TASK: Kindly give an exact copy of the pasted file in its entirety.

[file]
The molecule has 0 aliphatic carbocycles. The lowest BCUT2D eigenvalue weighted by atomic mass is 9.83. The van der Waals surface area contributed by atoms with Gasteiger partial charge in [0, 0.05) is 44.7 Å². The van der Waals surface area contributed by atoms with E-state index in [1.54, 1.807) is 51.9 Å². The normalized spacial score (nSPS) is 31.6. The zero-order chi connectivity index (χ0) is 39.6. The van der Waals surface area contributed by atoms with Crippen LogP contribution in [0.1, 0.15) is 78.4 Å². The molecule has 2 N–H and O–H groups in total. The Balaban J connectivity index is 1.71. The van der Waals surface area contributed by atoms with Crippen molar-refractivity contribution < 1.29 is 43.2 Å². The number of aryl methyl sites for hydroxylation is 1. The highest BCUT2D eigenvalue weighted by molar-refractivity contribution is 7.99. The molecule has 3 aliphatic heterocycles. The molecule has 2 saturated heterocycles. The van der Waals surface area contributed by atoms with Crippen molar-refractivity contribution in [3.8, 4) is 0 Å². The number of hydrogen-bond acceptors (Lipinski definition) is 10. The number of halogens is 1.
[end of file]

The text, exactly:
The molecule has 0 aliphatic carbocycles. The lowest BCUT2D eigenvalue weighted by atomic mass is 9.83. The van der Waals surface area contributed by atoms with Gasteiger partial charge in [0, 0.05) is 44.7 Å². The van der Waals surface area contributed by atoms with E-state index in [1.54, 1.807) is 51.9 Å². The normalized spacial score (nSPS) is 31.6. The zero-order chi connectivity index (χ0) is 39.6. The van der Waals surface area contributed by atoms with Crippen LogP contribution in [0.1, 0.15) is 78.4 Å². The molecule has 2 N–H and O–H groups in total. The Balaban J connectivity index is 1.71. The van der Waals surface area contributed by atoms with Crippen molar-refractivity contribution < 1.29 is 43.2 Å². The number of aryl methyl sites for hydroxylation is 1. The highest BCUT2D eigenvalue weighted by molar-refractivity contribution is 7.99. The molecule has 3 aliphatic heterocycles. The molecule has 2 saturated heterocycles. The van der Waals surface area contributed by atoms with Crippen molar-refractivity contribution in [3.8, 4) is 0 Å². The number of hydrogen-bond acceptors (Lipinski definition) is 10. The number of halogens is 1.